UC Davis art exhibition explores gritty topics like refugee crisis
The Manetti Shrem Museum of Art opened its third exhibition of the year on Thursday Feb 1. Running until June 24, “Welcome?” tackles pertinent issues like immigration and homelessness through the lens of hospitality. In light of the new curation, The California Aggie explored what “Welcome?” has to offer.
When I initially entered the Manetti Shrem, an employee at the door approached and asked if I was here for the Wayne Thiebaud exhibit. The famed artist and former UC Davis professor has a concurrently running exhibition of his own work over a 10-year period, titled “Wayne Thiebaud | 1958–1968.” As innocent as the passing remark may have been, it made me wonder if the “Welcome?” exhibit, a mere two weeks into its allotted time, had been overshadowed and forgotten — much like the topics included in the exhibition.
After navigating my way through the vast quantity of beautiful Thiebaud paintings, I found myself in the back of the museum. The beginning of the exhibition is marked by two gleaming golden mylar emergency blankets, mounted on walls opposite one another.
Beneath each lies an overflowing mound of the same mounted blankets, encased in a plastic bag. Each blanket contains a small sheet of paper adorned with the following quote: “With silent lips. Give me your tired, your poor, Your huddled masses yearning to breathe free, The wretched refuse of your teeming shore.”
Taken from the base of the Statue of Liberty, the words cut straight to the core of the global refugee issue. The whole piece is titled “(America) Adopt a Refugee.” The artist, Daniel Joseph Martinez, appears to not only challenge the United States’ immigration approach, but also to address the fact that our country’s own history stems from immigration.
Further into the exhibit, I found Simon Leung’s “War After War.” The 90-minute film comments on homelessness through the nomadic lifestyle of Leung’s friend, Warren Niesluchowski. The film follows Niesluchowski, who plays the role of a refugee, as he struggles to find a reliable place to stay. The predicament leads Niesluchowski to crash the lives of several individuals who put him up for the night. It demonstrates all of the positives and negatives behind taking a refugee in. While one’s life may gain a newfound individual of interesting background and substance, the fear of allowing a foreigner into our lives remains quite real. This narrative allows Leung to analyze what hospitality entails and how it makes us feel.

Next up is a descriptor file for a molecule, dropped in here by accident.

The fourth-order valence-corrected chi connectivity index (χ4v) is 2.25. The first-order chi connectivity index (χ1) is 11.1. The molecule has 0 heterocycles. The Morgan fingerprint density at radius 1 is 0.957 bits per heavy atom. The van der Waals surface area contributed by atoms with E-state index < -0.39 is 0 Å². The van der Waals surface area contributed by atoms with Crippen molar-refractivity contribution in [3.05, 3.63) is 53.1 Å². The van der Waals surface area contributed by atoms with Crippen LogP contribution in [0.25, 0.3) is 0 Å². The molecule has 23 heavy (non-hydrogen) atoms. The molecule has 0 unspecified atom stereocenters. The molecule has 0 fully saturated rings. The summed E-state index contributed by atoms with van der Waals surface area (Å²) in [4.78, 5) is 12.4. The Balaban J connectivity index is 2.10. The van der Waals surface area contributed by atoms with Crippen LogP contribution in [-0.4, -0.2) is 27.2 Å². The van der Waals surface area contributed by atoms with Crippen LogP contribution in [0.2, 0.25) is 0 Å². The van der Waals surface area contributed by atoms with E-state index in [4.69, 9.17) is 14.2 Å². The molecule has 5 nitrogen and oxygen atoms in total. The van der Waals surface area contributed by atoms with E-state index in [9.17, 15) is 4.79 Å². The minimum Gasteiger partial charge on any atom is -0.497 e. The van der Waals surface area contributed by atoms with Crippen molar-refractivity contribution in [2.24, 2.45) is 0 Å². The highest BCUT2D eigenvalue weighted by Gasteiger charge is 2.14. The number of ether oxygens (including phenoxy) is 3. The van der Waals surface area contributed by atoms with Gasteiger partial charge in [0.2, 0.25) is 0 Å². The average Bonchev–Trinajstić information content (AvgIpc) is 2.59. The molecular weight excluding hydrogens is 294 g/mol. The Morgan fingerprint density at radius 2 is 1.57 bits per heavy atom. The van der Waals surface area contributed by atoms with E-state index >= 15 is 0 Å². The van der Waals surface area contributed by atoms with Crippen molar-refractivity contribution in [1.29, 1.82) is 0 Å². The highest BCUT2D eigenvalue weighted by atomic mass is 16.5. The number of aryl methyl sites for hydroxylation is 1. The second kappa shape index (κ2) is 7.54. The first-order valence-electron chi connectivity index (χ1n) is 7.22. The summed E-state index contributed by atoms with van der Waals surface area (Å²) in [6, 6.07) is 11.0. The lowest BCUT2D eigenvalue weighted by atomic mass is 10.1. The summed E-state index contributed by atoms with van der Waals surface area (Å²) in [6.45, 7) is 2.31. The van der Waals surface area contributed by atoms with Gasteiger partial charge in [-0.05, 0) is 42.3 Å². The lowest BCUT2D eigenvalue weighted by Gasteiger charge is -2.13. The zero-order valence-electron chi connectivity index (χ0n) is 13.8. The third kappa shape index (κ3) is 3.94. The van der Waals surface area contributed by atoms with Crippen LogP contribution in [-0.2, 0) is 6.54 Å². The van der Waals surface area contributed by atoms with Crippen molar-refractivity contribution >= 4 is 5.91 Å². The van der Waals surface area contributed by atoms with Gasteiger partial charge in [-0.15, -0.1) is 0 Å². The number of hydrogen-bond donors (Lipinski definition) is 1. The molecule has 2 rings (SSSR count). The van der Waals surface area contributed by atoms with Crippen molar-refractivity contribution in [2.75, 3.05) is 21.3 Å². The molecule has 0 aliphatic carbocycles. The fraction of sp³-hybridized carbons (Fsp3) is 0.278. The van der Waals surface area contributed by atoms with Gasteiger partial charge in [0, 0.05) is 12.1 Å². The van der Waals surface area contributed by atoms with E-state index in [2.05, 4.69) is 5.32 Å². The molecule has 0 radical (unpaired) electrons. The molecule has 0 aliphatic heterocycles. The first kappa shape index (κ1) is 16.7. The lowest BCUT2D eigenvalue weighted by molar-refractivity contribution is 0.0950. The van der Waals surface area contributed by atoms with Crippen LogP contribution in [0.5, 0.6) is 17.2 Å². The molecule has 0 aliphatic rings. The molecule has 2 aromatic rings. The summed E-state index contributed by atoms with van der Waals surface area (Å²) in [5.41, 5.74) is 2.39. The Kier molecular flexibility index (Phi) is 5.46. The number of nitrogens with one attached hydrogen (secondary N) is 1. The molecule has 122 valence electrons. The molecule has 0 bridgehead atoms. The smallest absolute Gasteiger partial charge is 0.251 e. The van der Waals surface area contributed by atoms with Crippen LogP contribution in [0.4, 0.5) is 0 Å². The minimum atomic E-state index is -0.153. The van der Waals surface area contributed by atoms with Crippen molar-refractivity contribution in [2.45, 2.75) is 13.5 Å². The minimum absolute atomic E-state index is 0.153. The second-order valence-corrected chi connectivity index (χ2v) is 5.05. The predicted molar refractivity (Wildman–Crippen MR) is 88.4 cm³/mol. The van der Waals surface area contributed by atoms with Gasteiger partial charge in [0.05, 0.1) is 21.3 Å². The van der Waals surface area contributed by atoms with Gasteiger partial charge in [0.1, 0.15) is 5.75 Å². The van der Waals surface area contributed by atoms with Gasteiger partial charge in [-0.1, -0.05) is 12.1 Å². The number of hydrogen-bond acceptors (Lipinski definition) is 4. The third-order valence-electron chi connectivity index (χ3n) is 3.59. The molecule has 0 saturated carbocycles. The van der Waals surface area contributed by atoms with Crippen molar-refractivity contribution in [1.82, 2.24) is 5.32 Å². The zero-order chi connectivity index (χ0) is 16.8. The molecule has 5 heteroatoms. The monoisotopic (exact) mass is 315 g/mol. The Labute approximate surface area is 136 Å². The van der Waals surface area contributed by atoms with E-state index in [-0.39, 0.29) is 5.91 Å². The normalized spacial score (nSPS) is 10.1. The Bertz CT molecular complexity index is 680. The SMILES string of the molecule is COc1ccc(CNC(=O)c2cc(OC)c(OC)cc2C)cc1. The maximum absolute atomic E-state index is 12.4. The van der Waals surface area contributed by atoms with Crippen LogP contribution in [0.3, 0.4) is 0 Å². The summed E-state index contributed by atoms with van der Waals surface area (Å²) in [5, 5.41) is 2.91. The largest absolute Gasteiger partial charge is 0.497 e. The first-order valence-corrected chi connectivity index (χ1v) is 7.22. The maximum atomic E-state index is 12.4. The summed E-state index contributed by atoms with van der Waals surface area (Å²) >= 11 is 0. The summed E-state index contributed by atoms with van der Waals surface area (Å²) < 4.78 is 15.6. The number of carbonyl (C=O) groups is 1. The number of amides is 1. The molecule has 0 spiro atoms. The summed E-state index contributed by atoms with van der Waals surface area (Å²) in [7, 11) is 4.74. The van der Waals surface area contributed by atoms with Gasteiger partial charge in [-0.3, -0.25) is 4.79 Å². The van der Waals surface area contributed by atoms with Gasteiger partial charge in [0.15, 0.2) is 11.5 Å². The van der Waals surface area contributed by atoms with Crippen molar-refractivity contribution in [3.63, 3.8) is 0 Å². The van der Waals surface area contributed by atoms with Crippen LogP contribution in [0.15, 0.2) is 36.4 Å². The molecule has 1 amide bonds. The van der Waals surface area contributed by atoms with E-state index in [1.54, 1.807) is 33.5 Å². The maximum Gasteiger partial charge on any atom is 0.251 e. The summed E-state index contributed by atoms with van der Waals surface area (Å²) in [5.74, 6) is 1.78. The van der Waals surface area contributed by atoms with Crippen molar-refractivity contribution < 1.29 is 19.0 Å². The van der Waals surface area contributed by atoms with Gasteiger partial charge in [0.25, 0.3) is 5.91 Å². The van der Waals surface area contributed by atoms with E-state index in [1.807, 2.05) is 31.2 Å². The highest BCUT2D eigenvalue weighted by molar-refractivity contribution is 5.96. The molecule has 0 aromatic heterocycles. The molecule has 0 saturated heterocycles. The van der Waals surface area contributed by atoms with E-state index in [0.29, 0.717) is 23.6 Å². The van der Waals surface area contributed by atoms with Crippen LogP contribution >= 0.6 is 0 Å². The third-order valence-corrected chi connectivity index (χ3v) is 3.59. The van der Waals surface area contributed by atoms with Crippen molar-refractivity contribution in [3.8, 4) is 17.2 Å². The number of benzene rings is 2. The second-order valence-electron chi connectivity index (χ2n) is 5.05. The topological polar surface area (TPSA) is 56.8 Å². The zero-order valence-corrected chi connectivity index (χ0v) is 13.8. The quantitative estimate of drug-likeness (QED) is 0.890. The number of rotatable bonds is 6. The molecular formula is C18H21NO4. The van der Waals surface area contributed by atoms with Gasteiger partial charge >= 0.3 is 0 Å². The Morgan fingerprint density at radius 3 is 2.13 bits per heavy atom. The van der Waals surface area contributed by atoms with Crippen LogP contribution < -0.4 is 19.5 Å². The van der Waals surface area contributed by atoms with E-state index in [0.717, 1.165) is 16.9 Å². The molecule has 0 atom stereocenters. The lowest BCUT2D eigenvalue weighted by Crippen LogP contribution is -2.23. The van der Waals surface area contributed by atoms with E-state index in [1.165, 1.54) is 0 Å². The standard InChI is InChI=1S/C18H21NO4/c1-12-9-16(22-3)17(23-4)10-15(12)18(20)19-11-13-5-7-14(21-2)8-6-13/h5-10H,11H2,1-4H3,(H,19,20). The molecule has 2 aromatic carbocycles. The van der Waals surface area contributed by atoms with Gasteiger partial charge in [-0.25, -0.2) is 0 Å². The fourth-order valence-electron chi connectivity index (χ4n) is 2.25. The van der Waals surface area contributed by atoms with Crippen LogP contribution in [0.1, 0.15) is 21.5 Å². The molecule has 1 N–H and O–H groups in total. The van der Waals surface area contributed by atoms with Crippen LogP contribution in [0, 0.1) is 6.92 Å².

Andrea Bowers dominates the last wave of the exhibit. Her massive maize-colored quilts each inscribed with a quote from the Bible are attention-grabbing, to say the least.
“I was a stranger and you welcome me,” reads one of the quilts. The other holds the same message, but in Spanish. The piece, titled “Quilt of Radical Hospitality/Edredon de Hospitalidad Radical,” touches on the fact that, while quilts are European in origin, these quilts are weaved with traditional Mexican patterns. The use of the quilts and European and Mexican interaction recall both the idea of the United States’ “blanket” stance on immigration and the intermingling of American and Mexican cultures.
Bowers follows this up with two pieces: “An Act of Radical Hospitality” and “Mother and Child in Political Sanctuary, Adalberto United Methodist Church, Chicago, IL, July 2007.” The pieces depict the very real immigration story of Elvira Arellano in film and photographs, respectively. The pieces tell the story of a single illegal Mexican mother and her young child. Facing deportation, Arellano is granted federal sanctuary by the Adalberto United Methodist Church and its Reverend Walter Coleman. The story is both sobering and uplifting, stripping away any ambiguity in the art; we are left with nothing but truth and simple questions like, how do we treat people? And how do we welcome them in the modern world?
“Welcome?” is a brash exhibit with big ideas. Aspects of the art seem distant from the core principles of hospitality and welcomeness. However, many of the pieces strike a real chord of emotion, which is a true accomplishment for any art form. Even more so, the art approaches the exhibition’s ideas in both avante garde and simple ways. In this sense, it caters to both sides of the artistic audiences. Much like the issues it’s after, it’s not perfect, and it doesn’t promise to be. And yet, despite the presence of an artistic legend in the same building, “Welcome?” stands tall.
Written by: Rowan O’Connell-Gates — email@example.com